There was an expectation that demand for cleaning products would wane as people returned to work, but not only are sales of cleaning products at the same level they were in early spring but are rising.
What This Means for the Future of eCommerce
Despite the continued uncertainty caused by COVID-19, there are some takeaways that can be helpful. There were dramatic changes in sales of certain products and services because of the crisis and there is likely to be more volatility through the end of the year.
In addition to changes in sales, the ability of companies to do face-to-face meetings has been compromised by COVID-19. This should continue as in-person meetings will be replaced with Zoom or any other video conferencing technology.
One bright spot for eCommerce is that more customers are getting in the habit of making their purchases online than in physical stores. Lockdowns and supply chain issues that caused popular brands to be out of stock encouraged consumers to do more research online and look for lesser known brands. This is great news for eCommerce companies just starting out and established companies developing their online segments.
Micro-eCommerce companies that sell a highly focused selection of products only on the web have boomed since the COVID-19 crisis began and should continue to get a boost. With the uncertainty about the future, bringing more sales online will be a strategy that will work.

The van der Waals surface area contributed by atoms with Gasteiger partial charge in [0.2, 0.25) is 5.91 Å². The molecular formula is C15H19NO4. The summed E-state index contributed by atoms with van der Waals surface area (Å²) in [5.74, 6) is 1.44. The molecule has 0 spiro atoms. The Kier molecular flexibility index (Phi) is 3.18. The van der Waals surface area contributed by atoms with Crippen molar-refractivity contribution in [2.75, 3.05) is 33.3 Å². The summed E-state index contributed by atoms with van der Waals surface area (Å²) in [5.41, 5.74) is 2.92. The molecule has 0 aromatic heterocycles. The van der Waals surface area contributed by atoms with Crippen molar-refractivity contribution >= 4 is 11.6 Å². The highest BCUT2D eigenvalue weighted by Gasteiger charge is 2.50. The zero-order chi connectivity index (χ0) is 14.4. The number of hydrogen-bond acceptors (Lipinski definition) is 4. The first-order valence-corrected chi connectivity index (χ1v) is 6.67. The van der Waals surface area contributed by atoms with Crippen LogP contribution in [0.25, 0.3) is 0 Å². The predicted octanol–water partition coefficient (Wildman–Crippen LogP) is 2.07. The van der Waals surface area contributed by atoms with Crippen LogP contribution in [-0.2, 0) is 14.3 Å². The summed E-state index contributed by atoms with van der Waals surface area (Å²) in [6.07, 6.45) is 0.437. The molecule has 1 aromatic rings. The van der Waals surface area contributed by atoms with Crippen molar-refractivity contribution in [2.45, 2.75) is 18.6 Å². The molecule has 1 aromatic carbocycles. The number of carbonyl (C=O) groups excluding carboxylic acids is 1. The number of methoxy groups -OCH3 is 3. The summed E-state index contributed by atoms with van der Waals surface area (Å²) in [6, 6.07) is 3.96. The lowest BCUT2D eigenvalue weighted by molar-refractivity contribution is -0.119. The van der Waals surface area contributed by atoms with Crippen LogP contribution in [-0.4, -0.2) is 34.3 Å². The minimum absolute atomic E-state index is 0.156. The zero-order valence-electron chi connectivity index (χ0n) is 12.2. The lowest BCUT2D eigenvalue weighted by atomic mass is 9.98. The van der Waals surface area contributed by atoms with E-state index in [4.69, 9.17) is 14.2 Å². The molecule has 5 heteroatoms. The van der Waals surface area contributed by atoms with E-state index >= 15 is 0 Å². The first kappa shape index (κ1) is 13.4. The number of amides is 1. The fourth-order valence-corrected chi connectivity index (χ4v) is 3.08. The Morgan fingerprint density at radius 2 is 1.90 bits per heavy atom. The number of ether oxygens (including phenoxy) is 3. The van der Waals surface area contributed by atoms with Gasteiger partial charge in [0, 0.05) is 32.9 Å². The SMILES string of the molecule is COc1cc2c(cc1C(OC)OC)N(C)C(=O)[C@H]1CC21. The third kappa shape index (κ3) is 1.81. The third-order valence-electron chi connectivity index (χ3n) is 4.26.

Consumers are not going to buy products simply because they are labeled as Nike or Coca-Cola. The pandemic has created a focus on what customers actually want and need. As inventories ran out in the early spring 2020, customers switched brands and tried new products.
Going forward, customers will be accustomed to thinking outside of the brand box and companies must innovate and focus on the features of the products they are selling. According to one study, 63% of customers expected companies to provide new products and services more quickly than ever and 56% said innovation was a high priority when choosing a product.
Focusing on the Customer
The pandemic has created an environment where it is more crucial than ever that companies find ways to reach their customers directly. Analyzing data on consumer behavior, especially in reaction to the ongoing crisis, can be a key to where to focus marketing efforts and product offerings. Providing short videos that can be accessed on your customers’ phones can be a great way of introducing them to your new products. It is estimated that 50% of shoppers use videos to help them decide what to purchase.
With the uncertainty ahead, companies need to innovate and keep tabs on their customers to compete in a volatile marketplace. Developing effective eCommerce solutions, focusing on feature marketing rather than brand marketing and reaching customers through various media, including videos can ensure that whatever the future holds concerning the pandemic, companies will not only survive but thrive.